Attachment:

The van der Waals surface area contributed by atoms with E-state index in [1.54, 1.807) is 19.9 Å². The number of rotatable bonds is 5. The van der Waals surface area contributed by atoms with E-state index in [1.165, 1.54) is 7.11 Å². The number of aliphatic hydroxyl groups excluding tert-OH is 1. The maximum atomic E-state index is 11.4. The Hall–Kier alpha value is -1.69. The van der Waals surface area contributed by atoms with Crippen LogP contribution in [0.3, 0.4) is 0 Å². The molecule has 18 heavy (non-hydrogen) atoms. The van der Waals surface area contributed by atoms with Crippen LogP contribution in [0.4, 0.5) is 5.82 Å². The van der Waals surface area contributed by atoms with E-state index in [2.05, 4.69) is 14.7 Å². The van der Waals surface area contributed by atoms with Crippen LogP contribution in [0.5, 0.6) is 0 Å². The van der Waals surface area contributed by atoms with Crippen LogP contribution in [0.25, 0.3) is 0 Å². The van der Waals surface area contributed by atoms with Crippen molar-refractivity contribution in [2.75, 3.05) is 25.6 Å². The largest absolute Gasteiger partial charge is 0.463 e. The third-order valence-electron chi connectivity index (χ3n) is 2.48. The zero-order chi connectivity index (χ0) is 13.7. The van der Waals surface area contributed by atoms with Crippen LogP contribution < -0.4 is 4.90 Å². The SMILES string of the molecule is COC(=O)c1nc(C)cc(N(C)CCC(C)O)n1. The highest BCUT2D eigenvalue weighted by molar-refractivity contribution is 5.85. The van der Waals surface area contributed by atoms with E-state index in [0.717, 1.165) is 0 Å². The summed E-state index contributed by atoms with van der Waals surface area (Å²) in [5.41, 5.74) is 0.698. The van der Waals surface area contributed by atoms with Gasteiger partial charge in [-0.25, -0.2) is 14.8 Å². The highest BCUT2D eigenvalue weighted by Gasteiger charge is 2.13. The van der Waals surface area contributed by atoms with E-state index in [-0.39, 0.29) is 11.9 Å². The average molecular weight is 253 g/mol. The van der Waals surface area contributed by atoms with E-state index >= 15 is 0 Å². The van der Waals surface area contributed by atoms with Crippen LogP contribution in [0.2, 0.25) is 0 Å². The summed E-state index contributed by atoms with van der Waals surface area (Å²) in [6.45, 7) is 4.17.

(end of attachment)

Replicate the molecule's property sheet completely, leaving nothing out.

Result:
The van der Waals surface area contributed by atoms with E-state index in [1.54, 1.807) is 19.9 Å². The number of rotatable bonds is 5. The van der Waals surface area contributed by atoms with E-state index in [1.165, 1.54) is 7.11 Å². The number of aliphatic hydroxyl groups excluding tert-OH is 1. The maximum atomic E-state index is 11.4. The Hall–Kier alpha value is -1.69. The van der Waals surface area contributed by atoms with Crippen LogP contribution in [0.3, 0.4) is 0 Å². The molecule has 18 heavy (non-hydrogen) atoms. The van der Waals surface area contributed by atoms with Crippen LogP contribution in [0.4, 0.5) is 5.82 Å². The van der Waals surface area contributed by atoms with E-state index in [2.05, 4.69) is 14.7 Å². The van der Waals surface area contributed by atoms with Crippen LogP contribution in [0.5, 0.6) is 0 Å². The van der Waals surface area contributed by atoms with Crippen LogP contribution in [0.25, 0.3) is 0 Å². The van der Waals surface area contributed by atoms with Crippen molar-refractivity contribution in [2.75, 3.05) is 25.6 Å². The largest absolute Gasteiger partial charge is 0.463 e. The third-order valence-electron chi connectivity index (χ3n) is 2.48. The zero-order chi connectivity index (χ0) is 13.7. The van der Waals surface area contributed by atoms with Crippen LogP contribution < -0.4 is 4.90 Å². The SMILES string of the molecule is COC(=O)c1nc(C)cc(N(C)CCC(C)O)n1. The highest BCUT2D eigenvalue weighted by molar-refractivity contribution is 5.85. The van der Waals surface area contributed by atoms with E-state index in [0.717, 1.165) is 0 Å². The summed E-state index contributed by atoms with van der Waals surface area (Å²) in [5.41, 5.74) is 0.698. The van der Waals surface area contributed by atoms with Gasteiger partial charge in [-0.25, -0.2) is 14.8 Å². The highest BCUT2D eigenvalue weighted by Gasteiger charge is 2.13. The van der Waals surface area contributed by atoms with E-state index in [-0.39, 0.29) is 11.9 Å². The average molecular weight is 253 g/mol. The van der Waals surface area contributed by atoms with E-state index >= 15 is 0 Å². The van der Waals surface area contributed by atoms with Crippen LogP contribution in [0.2, 0.25) is 0 Å². The summed E-state index contributed by atoms with van der Waals surface area (Å²) in [6.45, 7) is 4.17.